Are you the box needing a poke?

Poke the BoxPoke the Box by Seth Godin

My rating: 4 of 5 stars

Are you the box needing a poke?

Wow. Seth Godin’s newest book Poke the Box has been out for a mere 3 days, and I notice there are already 14 reviews on Goodreads and 46 more at Amazon.com. Blogger buzz was singing high notes in my feed reader.

As an author it’s easy to feel the green monster of envy breathing down your neck, for Godin has quite a tribe of sneezers (as he calls his vocal audience of idea spreaders). However I’m someone who’s feeling mighty grateful for the energy he’s stirring up.

Seth Godin enjoyed picking on managers in Tribes, We Need You To Lead Us, and he doesn’t let up in this book either:

“So the new manager says to herself, ‘I better not tell my staff that pickles are the trendy new appetizer, or they’ll be on the menu within days— and if they flop, the buck will stop with me.’” ~ Poke the Box

However this time my reaction was different. I see his rant (which he admits PTB is, both rant and manifesto) as a welcome challenge to managers everywhere, one which asks, Have you been part of the problem?

For if you have been (or heaven forbid, still are), here’s a guy giving you a golden opportunity: Evangelize new projects. Support their leaders. Turn into a new breed of manager, and prove that a lot of what Godin has said about you in both Tribes and Poke the Box is wrong — at least on your turf, in your workplace, and in your life.

“The company policy manual has an answer for your situation, and it only takes a few vice presidents to make it clear.” ~ Poke the Box

Poke the Box is written for your employees, and/or you as an employee, and Godin has written it for just one reason: To convince them (and you) that they MUST have more initiative and be a self-starter in everything they do. Not should, must. And work is a great place to make your magical turnaround happen:

“If there’s no clear right answer, perhaps the thing you ought to do is something new. Something new is often the right path when the world is complicated [as it often is.]”
~ Poke the Box

Godin’s coaching, and the sneezing of his über excited audience, is FANTASTIC news for managers — unless they’re the old schoolers he describes who much prefer employees who are “cogs” and excel at compliance, not creativity. However you” Are you ready to break some rules?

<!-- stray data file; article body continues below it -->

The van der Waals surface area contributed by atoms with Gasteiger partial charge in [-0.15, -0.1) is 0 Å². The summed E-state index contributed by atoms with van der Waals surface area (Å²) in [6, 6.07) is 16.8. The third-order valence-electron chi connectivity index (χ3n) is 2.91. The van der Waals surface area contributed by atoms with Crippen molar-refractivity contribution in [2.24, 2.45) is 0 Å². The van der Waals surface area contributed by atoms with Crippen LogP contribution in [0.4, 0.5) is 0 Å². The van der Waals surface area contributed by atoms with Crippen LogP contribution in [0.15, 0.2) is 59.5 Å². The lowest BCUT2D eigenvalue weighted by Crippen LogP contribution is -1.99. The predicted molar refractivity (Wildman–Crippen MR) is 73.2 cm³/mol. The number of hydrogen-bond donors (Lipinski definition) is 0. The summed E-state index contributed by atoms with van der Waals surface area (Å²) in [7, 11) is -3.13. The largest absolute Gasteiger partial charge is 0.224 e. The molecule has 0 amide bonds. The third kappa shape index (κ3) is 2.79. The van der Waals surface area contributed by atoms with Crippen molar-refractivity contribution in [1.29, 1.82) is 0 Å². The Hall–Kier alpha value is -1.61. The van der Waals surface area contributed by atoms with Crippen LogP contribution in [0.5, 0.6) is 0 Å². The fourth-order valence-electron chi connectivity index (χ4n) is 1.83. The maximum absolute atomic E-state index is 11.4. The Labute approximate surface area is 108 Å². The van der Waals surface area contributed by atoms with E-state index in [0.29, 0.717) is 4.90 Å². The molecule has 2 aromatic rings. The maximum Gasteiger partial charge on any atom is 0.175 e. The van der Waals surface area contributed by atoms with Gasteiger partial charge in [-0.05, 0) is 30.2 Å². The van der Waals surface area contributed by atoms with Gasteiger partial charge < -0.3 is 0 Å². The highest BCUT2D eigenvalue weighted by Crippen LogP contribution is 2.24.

Poke the Box is a quick read: Just 96 pages long. At $4.99 on Kindle and other e-readers, it’ll be a much better wake-up for managers than their morning coffee if they take Godin’s advice to heart and “Go, go, go.”

I really enjoyed the book, for Seth’s trademark pithiness shines through in several spots (there aren’t chapters, just short sections). He has a talent for making contrarian thinking seem so obvious and reasonable:

“Only in systems where quality is a given do we care about attempts [which might not work]. I’m not sure Yoda was right when he said, ‘Do or do not, there is no try.’ Yes, there is a try. Try is the opposite of hiding.” ~ Poke the Box

If your employees read this book, you’d best not be hiding either. They’re likely to need your help, for as I tell you in my own writing, over and over again, managers matter. I don’t care what Seth or anyone else says about you: To be an Alaka‘i Manager is to answer a nobler calling.

Yes, I like Seth Godin and admit to being a fan.

However if you’re a manager, I want you to prove him wrong. Wrong about your role, your spirit, and your demeanor.

For he’s right about you in so many other ways:

“You already have good ideas, already have something to say, already have a vivid internal dialogue about what you could do and how it might make things better. If you don’t, if there’s just static inside, I think it’s really unlikely you read this far” The reasons for lying low are clear and obvious and stupid. The opportunity is to adopt a new practice, one where you find low-risk, low-cost ways to find out just how smart and intuitive and generous you actually are.” ~ Poke the Box

At the end of Poke the Box Godin asks us to share it, his m.o. since he wrote Unleashing the Ideavirus. I hesitated after reading Tribes but this one is a win for all of us.

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